The behavioral frame of reference (FOR) emphasizes on the use of behavioral modification to shape behaviors, which purports to increase the tendency of adaptive behaviors or to decrease the probability of maladaptive learned behaviors. The key concepts in this FOR include:
Behavior modification: reward and punishment to shape human performance, emotions, attitudes, and values,
Stimulus: event which produces a behavioral response,
Unconditioned stimulus: event that produces automatic unconditioned response,
Conditioned stimulus: event that is learned with an unconditioned stimulus,
Reinforcement: a set of conditions that follow a response and increase or decrease the probability of the response,
Parameters of reinforcement: content, amount, timing, scheduling, of the reinforcement,
Extinction: removal of reinforcement,
Shaping behavior: develop new behavior by obtaining successive learning goals,
Backward chaining: develop new behavior by starting from the last step,
Systematic desensitization: muscle relaxation to control anxiety-eliciting stimuli,
Token economy: program that use median of exchange to reinforce behaviors.
To apply the behavioral FOR in occupational therapy, an occupational therapist identifies a specific client’s behavior, determines the baseline performance, designs a data collection format, selects a reinforcer and reinforcement schedule, charts the data, and finally shapes adaptive behaviors that increase occupational performance in desired occupation. The areas that occupational therapists can apply behavioral FOR includes, but limited to, social skills training with psychiatric disorders, pediatrics clients, clients with difficulty in self-regulation, and more.
Frame of reference
Domain of occupation
It is used to increase adaptive behaviors and decrease tendency of maladaptive behaviors that influences occupational performance.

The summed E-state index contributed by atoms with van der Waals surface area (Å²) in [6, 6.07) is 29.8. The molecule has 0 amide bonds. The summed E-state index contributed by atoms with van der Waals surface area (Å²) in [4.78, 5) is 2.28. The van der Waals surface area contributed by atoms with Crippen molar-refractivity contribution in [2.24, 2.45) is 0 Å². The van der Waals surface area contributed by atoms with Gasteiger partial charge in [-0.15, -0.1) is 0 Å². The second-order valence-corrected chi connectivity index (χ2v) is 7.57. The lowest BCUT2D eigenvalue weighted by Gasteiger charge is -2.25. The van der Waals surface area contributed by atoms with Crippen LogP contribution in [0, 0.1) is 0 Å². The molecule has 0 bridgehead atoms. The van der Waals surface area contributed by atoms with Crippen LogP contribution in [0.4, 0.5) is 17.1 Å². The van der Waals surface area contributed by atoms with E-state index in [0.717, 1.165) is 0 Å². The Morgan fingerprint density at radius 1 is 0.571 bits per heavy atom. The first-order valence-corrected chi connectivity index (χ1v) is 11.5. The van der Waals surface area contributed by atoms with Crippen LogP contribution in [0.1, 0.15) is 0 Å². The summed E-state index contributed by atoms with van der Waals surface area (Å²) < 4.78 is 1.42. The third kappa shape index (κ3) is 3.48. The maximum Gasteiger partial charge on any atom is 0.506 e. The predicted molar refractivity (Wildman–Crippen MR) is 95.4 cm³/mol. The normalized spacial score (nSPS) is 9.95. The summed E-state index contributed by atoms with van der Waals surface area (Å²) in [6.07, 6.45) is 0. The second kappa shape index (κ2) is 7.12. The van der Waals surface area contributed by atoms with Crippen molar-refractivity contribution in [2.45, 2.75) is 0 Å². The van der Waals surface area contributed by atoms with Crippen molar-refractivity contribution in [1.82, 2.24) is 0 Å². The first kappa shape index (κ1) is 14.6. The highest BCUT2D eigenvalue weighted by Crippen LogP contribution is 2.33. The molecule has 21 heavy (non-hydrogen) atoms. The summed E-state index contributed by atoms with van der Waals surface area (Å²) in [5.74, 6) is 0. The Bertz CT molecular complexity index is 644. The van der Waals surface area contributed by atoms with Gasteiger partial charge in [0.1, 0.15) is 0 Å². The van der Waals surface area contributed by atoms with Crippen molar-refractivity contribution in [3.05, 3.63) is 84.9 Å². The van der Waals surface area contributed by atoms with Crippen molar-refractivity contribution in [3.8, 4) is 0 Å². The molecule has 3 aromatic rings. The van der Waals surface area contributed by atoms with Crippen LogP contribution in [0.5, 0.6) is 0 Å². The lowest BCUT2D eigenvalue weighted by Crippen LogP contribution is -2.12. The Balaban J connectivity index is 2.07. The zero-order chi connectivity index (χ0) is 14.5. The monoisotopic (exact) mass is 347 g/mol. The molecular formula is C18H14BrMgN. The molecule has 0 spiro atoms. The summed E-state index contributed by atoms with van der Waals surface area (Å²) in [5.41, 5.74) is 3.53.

Stein, F. (1983). A current review of the behavioral frame of reference and its application to occupational therapy. Occupational Therapy in Mental Health, 2, 35-62.
The Acquisitional frame of reference emphasizes the use of teaching-learning process and activities analysis, to achieve the goal which is the acquisition of specific skills or appropriate behaviors required for optimal performance within an environment. It also emphasizes on the context of the environment, functional behaviors, and learned skills. Behaviors are viewed as a response to the environment. People learn new skills during interactions with the environment and therefore, the role of environment in eliciting adaptive response is the main reinforcer in this frame of reference.
The Intentional Relationship Model (IRM) aims to facilitate practitioners in understanding the impact of therapeutic use of self and to provide useful approaches for maximizing the positive power of the social environment in order to facilitate occupational engagement. Therapeutic relationships comprise of an interaction between client, therapist, desired occupation, and interpersonal events that occur during the interaction.
The Dunn’s Model of Sensory Processing proposes four basic patterns of sensory processing which are emerged from the interaction of the neurological threshold and self-regulation. Neurological threshold is a personal range of threshold for noticing and responding to different sensory events in everyday life. People who have low sensory threshold would notice and respond to stimuli more often because their neurological system activates easier and more readily to sensory events.
This model aims to conceptualize children’s underlying skills and behavioral elements characteristic of play, as well as the influences that both individual and environmental factors. Embedded in the play environment and cultural and familial milieu, this model includes developmental play capacities (cognitive, physical and social play skills) and individual play style (internal control, freedom to suspend reality and intrinsic motivation) that make up the child’s contribution to the play transaction. Play reflects the child’s cognitive, motor, language and social skills.
The social participation frame of reference emphasizes the power of emotion to motivate and engage children’s social participation. Early relationship with parents provides the foundation for children’s social development, because children give meaning to their own emotions and learn strategies in regulating their emotional states based on how others and environment responses to their emotions. At the same time, the children regulate the caregivers’ behaviors and then they learn how to regulate their own and others’ emotions during future social interactions.